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Diabetologia. 2013 Mar;56(3):467-75. doi: 10.1007/s00125-012-2795-7. Epub 2012 Dec 13.

Frequency-modulated electromagnetic neural stimulation (FREMS) as a treatment for symptomatic diabetic neuropathy: results from a double-blind, randomised, multicentre, long-term, placebo-controlled clinical trial.

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Diabetes & Endocrinology Unit, Department of Internal Medicine, San Raffaele Hospital and San Raffaele Vita Salute University, Via Olgettina 60, 20132 Milan, Italy.



The aim was to evaluate the efficacy and safety of transcutaneous frequency-modulated electromagnetic neural stimulation (frequency rhythmic electrical modulation system, FREMS) as a treatment for symptomatic peripheral neuropathy in patients with diabetes mellitus.


This was a double-blind, randomised, multicentre, parallel-group study of three series, each of ten treatment sessions of FREMS or placebo administered within 3 weeks, 3 months apart, with an overall follow-up of about 51 weeks. The primary endpoint was the change in nerve conduction velocity (NCV) of deep peroneal, tibial and sural nerves. Secondary endpoints included the effects of treatment on pain, tactile, thermal and vibration sensations. Patients eligible to participate were aged 18-75 years with diabetes for ≥ 1 year, HbA(1c) <11.0% (97 mmol/mol), with symptomatic diabetic polyneuropathy at the lower extremities (i.e. abnormal amplitude, latency or NCV of either tibial, deep peroneal or sural nerve, but with an evocable potential and measurable NCV of the sural nerve), a Michigan Diabetes Neuropathy Score ≥ 7 and on a stable dose of medications for diabetic neuropathy in the month prior to enrolment. Data were collected in an outpatient setting. Participants were allocated to the FREMS or placebo arm (1:1 ratio) according to a sequence generated by a computer random number generator, without block or stratification factors. Investigators digitised patients' date of birth and site number into an interactive voice recording system to obtain the assigned treatment. Participants, investigators conducting the trial, or people assessing the outcomes were blinded to group assignment.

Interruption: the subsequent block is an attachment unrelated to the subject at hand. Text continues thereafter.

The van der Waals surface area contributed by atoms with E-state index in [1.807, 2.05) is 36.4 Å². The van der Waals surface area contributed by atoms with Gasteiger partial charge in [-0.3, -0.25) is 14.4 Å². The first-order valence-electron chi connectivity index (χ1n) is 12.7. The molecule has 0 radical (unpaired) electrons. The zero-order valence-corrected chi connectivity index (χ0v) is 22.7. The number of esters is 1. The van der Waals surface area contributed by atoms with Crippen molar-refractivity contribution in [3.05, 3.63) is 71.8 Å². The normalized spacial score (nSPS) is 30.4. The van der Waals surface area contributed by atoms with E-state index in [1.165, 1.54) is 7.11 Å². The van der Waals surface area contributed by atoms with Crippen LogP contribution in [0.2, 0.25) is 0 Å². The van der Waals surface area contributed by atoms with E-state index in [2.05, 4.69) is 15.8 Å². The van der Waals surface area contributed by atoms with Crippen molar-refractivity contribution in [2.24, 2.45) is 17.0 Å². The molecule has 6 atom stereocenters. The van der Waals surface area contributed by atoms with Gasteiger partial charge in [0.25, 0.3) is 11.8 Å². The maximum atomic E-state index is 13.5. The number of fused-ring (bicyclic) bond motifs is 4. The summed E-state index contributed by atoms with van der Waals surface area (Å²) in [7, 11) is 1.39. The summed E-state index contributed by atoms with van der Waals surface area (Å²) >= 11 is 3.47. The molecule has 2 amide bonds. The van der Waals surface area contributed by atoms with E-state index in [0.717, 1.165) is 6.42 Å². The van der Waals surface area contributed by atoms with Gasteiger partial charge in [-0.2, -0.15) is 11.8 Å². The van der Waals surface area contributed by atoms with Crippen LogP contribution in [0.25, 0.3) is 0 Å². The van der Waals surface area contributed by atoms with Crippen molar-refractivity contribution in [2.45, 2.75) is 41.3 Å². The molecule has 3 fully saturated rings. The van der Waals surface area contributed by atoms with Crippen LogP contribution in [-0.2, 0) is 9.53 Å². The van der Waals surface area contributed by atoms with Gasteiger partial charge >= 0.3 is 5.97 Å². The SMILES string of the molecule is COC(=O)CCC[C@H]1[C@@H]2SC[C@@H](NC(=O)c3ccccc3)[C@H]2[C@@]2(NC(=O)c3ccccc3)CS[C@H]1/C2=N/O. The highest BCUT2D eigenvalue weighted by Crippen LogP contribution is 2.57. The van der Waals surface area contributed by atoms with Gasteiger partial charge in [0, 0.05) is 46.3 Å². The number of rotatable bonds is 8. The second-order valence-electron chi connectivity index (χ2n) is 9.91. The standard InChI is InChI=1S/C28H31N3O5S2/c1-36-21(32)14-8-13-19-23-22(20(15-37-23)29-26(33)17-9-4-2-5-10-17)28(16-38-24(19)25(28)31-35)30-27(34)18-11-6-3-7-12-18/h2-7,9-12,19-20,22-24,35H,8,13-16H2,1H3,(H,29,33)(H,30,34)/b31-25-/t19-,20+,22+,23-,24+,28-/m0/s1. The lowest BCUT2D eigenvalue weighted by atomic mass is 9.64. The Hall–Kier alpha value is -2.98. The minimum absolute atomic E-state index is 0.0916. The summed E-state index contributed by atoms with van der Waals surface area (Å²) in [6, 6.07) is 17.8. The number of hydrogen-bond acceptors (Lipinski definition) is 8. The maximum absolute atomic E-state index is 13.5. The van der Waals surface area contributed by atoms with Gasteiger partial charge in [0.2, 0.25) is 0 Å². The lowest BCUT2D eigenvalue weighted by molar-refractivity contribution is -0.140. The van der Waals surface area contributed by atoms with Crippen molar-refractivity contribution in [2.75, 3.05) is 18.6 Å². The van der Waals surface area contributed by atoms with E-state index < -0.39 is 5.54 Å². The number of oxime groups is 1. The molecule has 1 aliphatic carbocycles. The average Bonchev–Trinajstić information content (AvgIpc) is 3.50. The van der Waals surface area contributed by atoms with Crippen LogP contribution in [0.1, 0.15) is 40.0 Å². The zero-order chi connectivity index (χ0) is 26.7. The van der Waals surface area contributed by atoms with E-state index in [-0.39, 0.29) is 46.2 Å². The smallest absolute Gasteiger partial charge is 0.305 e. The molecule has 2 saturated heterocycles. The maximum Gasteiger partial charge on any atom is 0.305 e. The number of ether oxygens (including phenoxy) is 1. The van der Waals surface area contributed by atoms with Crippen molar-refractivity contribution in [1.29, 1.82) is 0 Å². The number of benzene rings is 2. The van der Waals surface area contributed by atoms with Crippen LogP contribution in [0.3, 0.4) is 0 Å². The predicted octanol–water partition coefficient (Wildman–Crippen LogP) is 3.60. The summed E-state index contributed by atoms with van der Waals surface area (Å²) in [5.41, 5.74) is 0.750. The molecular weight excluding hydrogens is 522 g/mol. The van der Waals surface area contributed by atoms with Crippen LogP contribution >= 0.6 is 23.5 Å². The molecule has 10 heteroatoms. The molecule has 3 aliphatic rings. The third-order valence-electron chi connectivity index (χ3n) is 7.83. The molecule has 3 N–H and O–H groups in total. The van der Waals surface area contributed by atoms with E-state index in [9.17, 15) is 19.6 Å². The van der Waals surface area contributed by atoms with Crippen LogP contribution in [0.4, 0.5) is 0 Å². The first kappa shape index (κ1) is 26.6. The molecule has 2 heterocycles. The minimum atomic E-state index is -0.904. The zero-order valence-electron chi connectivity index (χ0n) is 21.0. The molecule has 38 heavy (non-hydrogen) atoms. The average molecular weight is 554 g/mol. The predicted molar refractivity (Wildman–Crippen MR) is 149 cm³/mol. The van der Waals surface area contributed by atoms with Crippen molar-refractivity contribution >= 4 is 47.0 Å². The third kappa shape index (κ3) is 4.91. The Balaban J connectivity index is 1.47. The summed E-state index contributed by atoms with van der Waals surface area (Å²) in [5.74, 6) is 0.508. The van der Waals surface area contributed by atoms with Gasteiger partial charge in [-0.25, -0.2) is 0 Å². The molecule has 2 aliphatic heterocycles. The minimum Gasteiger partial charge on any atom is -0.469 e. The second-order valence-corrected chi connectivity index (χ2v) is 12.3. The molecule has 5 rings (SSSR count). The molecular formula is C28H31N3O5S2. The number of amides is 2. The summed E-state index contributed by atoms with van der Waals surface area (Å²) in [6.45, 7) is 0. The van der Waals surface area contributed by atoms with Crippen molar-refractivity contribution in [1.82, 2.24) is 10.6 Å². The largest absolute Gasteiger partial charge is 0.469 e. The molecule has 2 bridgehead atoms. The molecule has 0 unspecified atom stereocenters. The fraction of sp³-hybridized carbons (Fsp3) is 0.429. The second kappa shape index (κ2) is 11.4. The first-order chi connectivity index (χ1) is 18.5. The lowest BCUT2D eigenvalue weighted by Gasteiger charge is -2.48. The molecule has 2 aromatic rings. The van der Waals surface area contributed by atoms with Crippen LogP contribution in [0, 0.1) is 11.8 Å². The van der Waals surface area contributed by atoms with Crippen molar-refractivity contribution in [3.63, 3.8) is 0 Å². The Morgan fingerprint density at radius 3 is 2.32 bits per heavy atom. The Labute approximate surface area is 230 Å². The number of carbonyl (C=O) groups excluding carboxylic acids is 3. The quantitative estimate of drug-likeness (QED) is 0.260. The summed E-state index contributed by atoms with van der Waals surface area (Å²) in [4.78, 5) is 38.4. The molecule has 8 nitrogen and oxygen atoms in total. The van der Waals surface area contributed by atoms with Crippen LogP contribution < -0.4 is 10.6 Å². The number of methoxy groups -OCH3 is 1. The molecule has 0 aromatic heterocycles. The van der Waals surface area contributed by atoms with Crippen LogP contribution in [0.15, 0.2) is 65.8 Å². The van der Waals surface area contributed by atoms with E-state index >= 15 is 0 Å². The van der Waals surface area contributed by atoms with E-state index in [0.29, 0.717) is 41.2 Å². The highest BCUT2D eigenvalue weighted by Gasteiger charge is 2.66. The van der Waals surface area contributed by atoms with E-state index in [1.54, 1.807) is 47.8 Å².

Patients (n = 110) with symptomatic neuropathy were randomised to FREMS (n = 54) or placebo (n = 56). In the intention-to-treat population (50 FREMS, 51 placebo), changes in NCV of the three examined nerves were not different between FREMS and placebo (deep peroneal [means ± SE]: 0.74 ± 0.71 vs 0.06 ± 1.38 m/s; tibial: 2.08 ± 0.84 vs 0.61 ± 0.43 m/s; and sural: 0.80 ± 1.08 vs -0.91 ± 1.13 m/s; FREMS vs placebo, respectively). FREMS induced a significant reduction in day and night pain as measured by a visual analogue scale immediately after each treatment session, although this beneficial effect was no longer measurable 3 months after treatment. Compared with the placebo group, in the FREMS group the cold sensation threshold was significantly improved, while non-significant differences were observed in the vibration and warm sensation thresholds. No relevant side effects were recorded during the study.


FREMS proved to be a safe treatment for symptomatic diabetic neuropathy, with immediate, although transient, reduction in pain, and no effect on NCV.



The clinical trial was sponsored by Lorenz Biotech (Medolla, Italy), lately Lorenz Lifetech (Ozzano dell'Emilia, Italy).

[Indexed for MEDLINE]
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